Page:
Bush Administration officials are coming out of the woodwork and it's just in time for re-election, Notes the Washington Times ' Sammon.LINK

"Since the beginning of June, President Bush, first lady Laura Bush, National Security Adviser Condoleezza Rice and other senior administration officials have made themselves unusually accessible to the media," Sammon writes.

RNC Chairman Ed Gillespie is in Wisconsin today and expect him to hit hard on Senator Kerry's record on taxes and national security, while also giving a lecture on Houdini economics.

Gillespie offers up this piece of advice for his research guru Tim Griffin: "If you want to be prepared for John Kerry's national security speech in July, go to President Bush's Web site today."

Robert Teeter's New York Times obituary: LINK

Maureen Dowd is still trying to come to terms with the bipartisan bonhomie on display at the Clinton portrait unveiling. LINK

ABC News Vote 2004: Senator John Kerry: The Washington Post 's Thomas Edsall reports "since locking up the Democratic nomination on March 2, Senator John Kerry has raised more than $100 million, or over $1 million a day — a pace breaking all presidential campaign records, including those set by President Bush." LINK

"The single largest source of money for Kerry was the Internet, according to his campaign. It produced $44 million from March through May, compared with the $31 million raised through direct mail and phone solicitations, and $25 million from high-dollar events and major donor solicitations."

The Los Angeles Times ' Lisa Getter and Michael Finnegan check in with the outside groups, reporting that America Coming Together and the Media Fund have raised $110 million, the Voter Fund has raised $17.7 million. LINK

"Democratic presidential hopeful John F. Kerry pledged Wednesday to give working-class parents an additional $20 billion in subsidies over 10 years to help cover child-care costs, significantly expanding existing programs," reports the Washington Post 's Lois Romano. LINK

The Kerry campaign had no comment on reports that the Senate will vote on the marriage amendment the week of July 12. LINK

ABC News Vote 2004: the battlegrounds: Upgrading Nevada's electronic voting machines to include a paper trail will be costly, reports the Las Vegas Review-Journal: in Clark County, home of Las Vegas, the tab may run to nearly $12 million. LINK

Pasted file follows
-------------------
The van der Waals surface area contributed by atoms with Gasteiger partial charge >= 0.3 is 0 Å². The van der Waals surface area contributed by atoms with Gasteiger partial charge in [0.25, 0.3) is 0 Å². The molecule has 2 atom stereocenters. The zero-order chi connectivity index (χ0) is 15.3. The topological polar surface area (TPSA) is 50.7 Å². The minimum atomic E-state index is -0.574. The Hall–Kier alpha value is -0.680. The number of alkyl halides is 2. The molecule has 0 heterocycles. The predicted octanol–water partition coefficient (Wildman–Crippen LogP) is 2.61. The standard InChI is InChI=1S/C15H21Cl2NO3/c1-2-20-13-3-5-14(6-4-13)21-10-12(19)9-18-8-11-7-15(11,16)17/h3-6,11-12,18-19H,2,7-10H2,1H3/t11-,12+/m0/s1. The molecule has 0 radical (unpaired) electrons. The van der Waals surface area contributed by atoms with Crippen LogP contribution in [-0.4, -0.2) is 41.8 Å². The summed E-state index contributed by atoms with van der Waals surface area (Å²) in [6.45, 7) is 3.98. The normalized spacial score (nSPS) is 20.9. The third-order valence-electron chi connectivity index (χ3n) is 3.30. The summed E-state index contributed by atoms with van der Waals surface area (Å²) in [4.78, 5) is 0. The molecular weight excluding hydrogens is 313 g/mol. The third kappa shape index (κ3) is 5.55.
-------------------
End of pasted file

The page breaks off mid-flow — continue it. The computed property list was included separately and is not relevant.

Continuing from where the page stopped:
Although many Republicans dispute it, nuclear issues could be the deciding factors for Nevadans during the presidential election. Voters there continue to be concerned about the Yucca Mountain waste dump and the possibility of new nuclear weapons testing in the state, with Kerry's campaign hoping to make Yucca the "defining" issue in the state this November. LINK and LINK

When the president visits Nevada on Friday, he will be discussing the economy and national security, but probably not Yucca Mountain, Marc Racicot tells the Associated Press. The reason for the visit? Nevada will be "very, very close" in November, says Racicot. LINK

The Reno Gazette-Journal has a different take on the president's Friday trip to the area: his schedule, says a headline in the paper, is still "sketchy." LINK

Democrats will be out in full force to protest the president during his rally in Reno. LINK

The Bush Administration is saving Rep. George Nethercutt's Senate campaign "hundreds of thousands of dollars" by combining tonight's fundraiser with Friday's speech to troops. LINK

Senator Kerry's guests at a fundraiser in Columbus yesterday morning included popular former Senator John Glenn, who told the crowd that "John Kerry doesn't want you and your family to depend on how much you get trickled on by this trickle-down economy," reports the Columbus Dispatch.

Ohio's visit-a-day pace of presidential wannabes will continue, with new reports that the president will stop in Cincinnati next week. This comes on the heels of visits this week to the state by Senator Kerry, Vice President Cheney, and Ralph Nader. LINK

Mark Pinsky of the Orlando Sentinel Notes that the new head of the Southern Baptist Convention — which President Bush addressed via satellite earlier this week — is Floridian Rev. Bobby Welch, a Daytona Beach minister who "said one of his first acts will be a cross-country bus tour to renew the evangelistic fervor of Southern Baptists, who number 16.3 million." LINK

In Teresa Heinz Kerry's hometown yesterday, protestors picketed the Catholic Diocese of Pittsburgh, calling on Bishop Donald Wuerl to deny communion to those legislators supporting legal abortion, reports the Pittsburgh Post-Gazette. LINK

The Minneapolis-St. Paul Star Tribune profiles Mexican President Vincente Fox, who will be paying a visit to Minnesota on Friday. LINK